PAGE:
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Makore Tieghemella heckelii

SUPERB MAHOGANY SUBSTITUTE
Makore is very similar to afzelia (Afzelia cuanzensis) and, like that wood, is used as a substitute for mahogany and now also cherry, which is becoming more expensive. Makore is finer and has more figure to it than afzelia and is easier to finish to a high luster. However, it is more difficult to work than mahogany because it dulls tools and is more brittle. Keep it away from steel fittings, as it can be stained blue. Stable once dry, it is very durable, but is susceptible to attack by some insects.

KEY CHARACTERISTICS
Type Tropical hardwood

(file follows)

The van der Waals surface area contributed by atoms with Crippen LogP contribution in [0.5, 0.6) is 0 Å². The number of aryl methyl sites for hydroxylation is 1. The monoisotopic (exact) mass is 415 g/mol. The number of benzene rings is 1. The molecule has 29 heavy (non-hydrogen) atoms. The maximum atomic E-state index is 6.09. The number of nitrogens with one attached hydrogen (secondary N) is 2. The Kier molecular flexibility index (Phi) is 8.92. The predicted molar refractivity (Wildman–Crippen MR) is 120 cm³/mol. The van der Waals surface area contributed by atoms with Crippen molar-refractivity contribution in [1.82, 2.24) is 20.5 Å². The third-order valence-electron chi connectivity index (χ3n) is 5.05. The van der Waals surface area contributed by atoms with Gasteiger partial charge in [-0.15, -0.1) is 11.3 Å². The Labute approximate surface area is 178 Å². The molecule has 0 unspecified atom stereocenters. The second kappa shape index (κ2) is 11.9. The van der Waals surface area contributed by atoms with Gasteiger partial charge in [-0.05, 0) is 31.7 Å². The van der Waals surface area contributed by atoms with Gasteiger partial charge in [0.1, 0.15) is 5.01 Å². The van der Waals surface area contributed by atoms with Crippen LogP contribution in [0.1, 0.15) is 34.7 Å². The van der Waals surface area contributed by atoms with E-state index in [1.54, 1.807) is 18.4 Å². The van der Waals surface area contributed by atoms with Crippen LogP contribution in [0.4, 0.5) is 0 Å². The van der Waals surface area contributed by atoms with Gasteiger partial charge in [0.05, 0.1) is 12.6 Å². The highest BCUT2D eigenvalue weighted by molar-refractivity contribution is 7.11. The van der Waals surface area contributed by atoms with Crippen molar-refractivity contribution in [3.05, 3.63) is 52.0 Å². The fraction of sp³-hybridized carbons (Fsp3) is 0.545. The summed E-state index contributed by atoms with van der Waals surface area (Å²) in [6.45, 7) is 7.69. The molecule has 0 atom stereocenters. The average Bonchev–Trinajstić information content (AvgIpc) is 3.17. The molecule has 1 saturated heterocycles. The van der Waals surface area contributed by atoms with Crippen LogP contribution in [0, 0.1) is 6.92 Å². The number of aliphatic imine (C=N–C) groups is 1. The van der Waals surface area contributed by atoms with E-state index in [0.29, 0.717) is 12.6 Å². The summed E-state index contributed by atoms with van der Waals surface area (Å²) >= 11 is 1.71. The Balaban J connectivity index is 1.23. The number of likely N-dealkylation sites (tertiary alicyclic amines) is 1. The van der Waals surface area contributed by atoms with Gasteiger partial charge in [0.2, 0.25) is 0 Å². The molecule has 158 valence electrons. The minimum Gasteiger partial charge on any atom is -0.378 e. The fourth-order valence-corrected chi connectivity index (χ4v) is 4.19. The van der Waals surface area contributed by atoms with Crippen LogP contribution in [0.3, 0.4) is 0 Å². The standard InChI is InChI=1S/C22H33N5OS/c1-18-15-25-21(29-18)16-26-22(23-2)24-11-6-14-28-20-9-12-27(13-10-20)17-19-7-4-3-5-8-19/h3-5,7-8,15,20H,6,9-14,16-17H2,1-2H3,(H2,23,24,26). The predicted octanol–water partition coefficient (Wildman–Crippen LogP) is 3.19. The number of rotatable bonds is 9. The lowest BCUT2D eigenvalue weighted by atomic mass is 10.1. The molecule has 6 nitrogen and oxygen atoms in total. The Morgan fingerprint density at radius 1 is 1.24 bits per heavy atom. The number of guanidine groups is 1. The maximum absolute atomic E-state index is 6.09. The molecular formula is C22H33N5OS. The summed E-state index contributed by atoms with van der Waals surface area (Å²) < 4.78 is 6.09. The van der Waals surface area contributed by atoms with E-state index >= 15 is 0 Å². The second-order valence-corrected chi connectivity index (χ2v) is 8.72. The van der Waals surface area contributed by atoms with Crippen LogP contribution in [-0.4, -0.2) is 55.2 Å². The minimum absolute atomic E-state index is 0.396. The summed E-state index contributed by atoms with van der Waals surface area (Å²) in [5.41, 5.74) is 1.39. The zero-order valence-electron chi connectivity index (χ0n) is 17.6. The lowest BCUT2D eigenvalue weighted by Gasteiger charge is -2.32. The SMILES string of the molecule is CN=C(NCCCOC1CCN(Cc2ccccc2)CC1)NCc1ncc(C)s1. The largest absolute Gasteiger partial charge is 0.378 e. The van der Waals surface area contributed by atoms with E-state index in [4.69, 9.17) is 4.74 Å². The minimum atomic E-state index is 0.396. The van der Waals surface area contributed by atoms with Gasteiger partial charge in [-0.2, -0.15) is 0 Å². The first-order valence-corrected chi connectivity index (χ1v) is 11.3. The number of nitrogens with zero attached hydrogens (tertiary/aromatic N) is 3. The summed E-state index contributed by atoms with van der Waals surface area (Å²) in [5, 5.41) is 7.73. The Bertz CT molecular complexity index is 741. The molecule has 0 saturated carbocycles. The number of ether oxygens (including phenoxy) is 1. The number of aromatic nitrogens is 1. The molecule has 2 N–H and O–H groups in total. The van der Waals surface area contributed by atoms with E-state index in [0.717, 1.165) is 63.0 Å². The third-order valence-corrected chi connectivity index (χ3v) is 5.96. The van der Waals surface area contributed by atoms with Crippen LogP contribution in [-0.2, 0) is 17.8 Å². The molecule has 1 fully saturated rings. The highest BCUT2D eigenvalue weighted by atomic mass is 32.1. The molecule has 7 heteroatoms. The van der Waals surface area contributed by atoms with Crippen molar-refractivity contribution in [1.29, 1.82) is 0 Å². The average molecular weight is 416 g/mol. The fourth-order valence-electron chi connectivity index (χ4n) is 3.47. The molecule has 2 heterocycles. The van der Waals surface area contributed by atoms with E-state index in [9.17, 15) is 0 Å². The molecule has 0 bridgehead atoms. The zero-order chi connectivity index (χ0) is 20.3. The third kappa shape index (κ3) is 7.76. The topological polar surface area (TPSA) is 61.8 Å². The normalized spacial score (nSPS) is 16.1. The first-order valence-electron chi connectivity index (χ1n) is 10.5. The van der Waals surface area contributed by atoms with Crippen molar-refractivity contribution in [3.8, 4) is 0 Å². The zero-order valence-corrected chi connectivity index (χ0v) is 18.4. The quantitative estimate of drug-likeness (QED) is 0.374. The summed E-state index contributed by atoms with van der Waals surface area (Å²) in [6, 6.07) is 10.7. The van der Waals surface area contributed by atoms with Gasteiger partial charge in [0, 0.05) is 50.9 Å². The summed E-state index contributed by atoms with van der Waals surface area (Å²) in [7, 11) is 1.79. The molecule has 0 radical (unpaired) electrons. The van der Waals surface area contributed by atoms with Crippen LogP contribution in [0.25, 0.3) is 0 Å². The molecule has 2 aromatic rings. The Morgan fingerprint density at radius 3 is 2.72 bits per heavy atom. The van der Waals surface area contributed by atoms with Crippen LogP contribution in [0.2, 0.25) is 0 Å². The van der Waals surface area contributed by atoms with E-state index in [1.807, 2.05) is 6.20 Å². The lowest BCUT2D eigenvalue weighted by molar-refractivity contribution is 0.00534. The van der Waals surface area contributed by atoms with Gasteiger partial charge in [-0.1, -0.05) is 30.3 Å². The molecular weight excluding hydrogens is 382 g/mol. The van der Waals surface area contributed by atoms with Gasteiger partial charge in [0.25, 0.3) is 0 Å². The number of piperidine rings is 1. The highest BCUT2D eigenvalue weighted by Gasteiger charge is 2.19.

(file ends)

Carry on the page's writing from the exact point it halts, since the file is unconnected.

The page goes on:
Other names Mimusops heckelii, Dumoria heckelii, cherry mahogany, African cherry, baku, babu, abaku
Related species T. africana
Sources West Africa
Color Deep reddish brown
Texture Fine and even
Grain Straight, but can also be more figured and mottled Hardness Not particularly strong and moderately hard
Weight Medium (39 lb./cu. ft.) (620 kg/cu. m)

AVAILABILITY AND SUSTAINABILITY
Easy to source and moderately priced. Unfortunately it is classified as endangered, and we have not been able to find certified supplies, which should be considered if possible.




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Updated: 10/2017   copyright 2011 Rowecraft